"I think it's reaching a bit to say that any city has experienced a substantial change in economic activity as a result of a mega-event," he stated.
Critics also claim that South Africa should be spending money not on expensive soccer stadiums but on more pressing issues such as widespread poverty and the highest number of people infected with AIDS in any nation worldwide.
"People argue that you're going to create enough in the way of economic impact from the mega-event that it will enable you to finance other things that you're not otherwise able to do, but the evidence does not support that idea," said Baade.
On Friday a group of assailants attacked a bus that was transporting Togo's national team to the African Cup in Angola, a tournament featuring the continent's top teams. The attackers killed the driver and wounded four people, according to reports.
Any economic boost will depend on the tournament not being marred by crime or terror, as the 1996 Summer Olympics in Atlanta were by a bombing that killed two people and injured over one hundred others.
"On the security front, we believe in a justice system that can respond to the breaking of law and order," said Danny Jordaan, chief organizer for the World Cup, in December. "The government is giving us strong backing with regards to security measures and we will have a safe and secure World Cup tournament. The government is hiring an additional 55,000 police officers, boosting the force by 15 percent. I am satisfied fans, teams, and the public will be safe during the 2010 World Cup finals."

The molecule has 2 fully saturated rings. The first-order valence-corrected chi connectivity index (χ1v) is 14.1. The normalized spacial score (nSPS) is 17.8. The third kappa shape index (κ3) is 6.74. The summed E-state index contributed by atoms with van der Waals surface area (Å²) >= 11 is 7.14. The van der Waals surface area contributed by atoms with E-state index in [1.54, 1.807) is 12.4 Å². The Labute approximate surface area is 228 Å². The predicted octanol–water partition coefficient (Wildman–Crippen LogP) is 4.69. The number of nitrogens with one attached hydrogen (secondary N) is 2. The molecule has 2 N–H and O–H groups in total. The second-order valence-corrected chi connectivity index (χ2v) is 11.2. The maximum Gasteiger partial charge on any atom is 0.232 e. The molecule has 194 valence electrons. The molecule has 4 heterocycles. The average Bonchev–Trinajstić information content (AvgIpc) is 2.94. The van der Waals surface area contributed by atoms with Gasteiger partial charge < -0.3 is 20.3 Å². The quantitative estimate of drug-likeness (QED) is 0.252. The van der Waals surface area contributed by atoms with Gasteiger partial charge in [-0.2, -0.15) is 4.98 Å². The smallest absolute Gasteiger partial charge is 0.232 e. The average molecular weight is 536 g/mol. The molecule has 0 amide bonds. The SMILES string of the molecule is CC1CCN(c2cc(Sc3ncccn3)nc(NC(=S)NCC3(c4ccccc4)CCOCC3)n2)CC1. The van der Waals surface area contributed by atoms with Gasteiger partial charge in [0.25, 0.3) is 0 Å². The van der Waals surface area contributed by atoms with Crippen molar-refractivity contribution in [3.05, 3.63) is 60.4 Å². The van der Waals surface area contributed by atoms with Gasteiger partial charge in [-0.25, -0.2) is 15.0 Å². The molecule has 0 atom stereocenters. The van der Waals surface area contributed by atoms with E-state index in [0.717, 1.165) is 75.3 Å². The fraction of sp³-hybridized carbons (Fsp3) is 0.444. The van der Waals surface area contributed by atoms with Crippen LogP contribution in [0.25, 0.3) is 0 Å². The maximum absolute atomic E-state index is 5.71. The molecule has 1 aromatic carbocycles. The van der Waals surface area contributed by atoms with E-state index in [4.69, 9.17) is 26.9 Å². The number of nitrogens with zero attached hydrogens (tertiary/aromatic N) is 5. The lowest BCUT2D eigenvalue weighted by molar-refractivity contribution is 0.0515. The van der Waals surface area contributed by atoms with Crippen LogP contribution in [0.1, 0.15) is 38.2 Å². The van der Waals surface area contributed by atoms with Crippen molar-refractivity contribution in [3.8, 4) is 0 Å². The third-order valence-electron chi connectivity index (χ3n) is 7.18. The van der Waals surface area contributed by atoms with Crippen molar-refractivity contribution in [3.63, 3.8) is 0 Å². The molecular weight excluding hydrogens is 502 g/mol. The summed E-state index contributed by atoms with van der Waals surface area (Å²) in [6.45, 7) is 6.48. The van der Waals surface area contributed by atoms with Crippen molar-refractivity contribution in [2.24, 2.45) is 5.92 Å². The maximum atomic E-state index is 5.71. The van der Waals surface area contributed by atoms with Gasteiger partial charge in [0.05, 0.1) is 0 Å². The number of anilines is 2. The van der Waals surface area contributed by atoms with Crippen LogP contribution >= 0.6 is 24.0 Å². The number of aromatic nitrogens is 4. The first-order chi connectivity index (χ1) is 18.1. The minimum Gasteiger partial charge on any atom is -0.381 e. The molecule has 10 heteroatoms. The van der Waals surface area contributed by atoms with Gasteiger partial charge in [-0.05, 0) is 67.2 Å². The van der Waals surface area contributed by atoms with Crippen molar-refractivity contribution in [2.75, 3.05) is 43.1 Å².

While the world may emerge from the tournament viewing South Africa as a safe and spectacular destination, the alternate risk is that crime or terror could leave people believing that the nation is in fact an unsafe place to visit.
"That's the concern," Baade said. "A city can be a surprise either positively or negatively and any host city really runs the risk of turning people off rather than turning them on…The likelihood of some kind of terrorist activity increases as a result of hosting an event."
It is all part of the risks in playing host to the rest of the world. With the United States pushing to host either the 2018 or 2022 World Cup, some Americans might want to pay close attention to South Africa's successes or failures later this year.
"At the very least I think U.S. officials need to be cautious and they need to think about what it's going to provide economically," said Baade.
But Lee-Anne Bac at Grant Thornton contends that South Africa will eventually reap big benefits from this summer's tournament, noting that the Rainbow Nation already experienced a huge financial boost after hosting the Rugby World Cup in 1995.
"That event on a smaller scale did astronomical things for our tourism industry," she pointed out.
In 1994 – a year before the tournament – the nation was visited by 3.7 million foreign tourists. Two years later 4.9 million foreigners flocked to the country, with part of that uptick undoubtedly due to the 1994 election of Nelson Mandela and the end of apartheid.
Bac believes the financial fruits of this year's World Cup can already be seen in South Africa.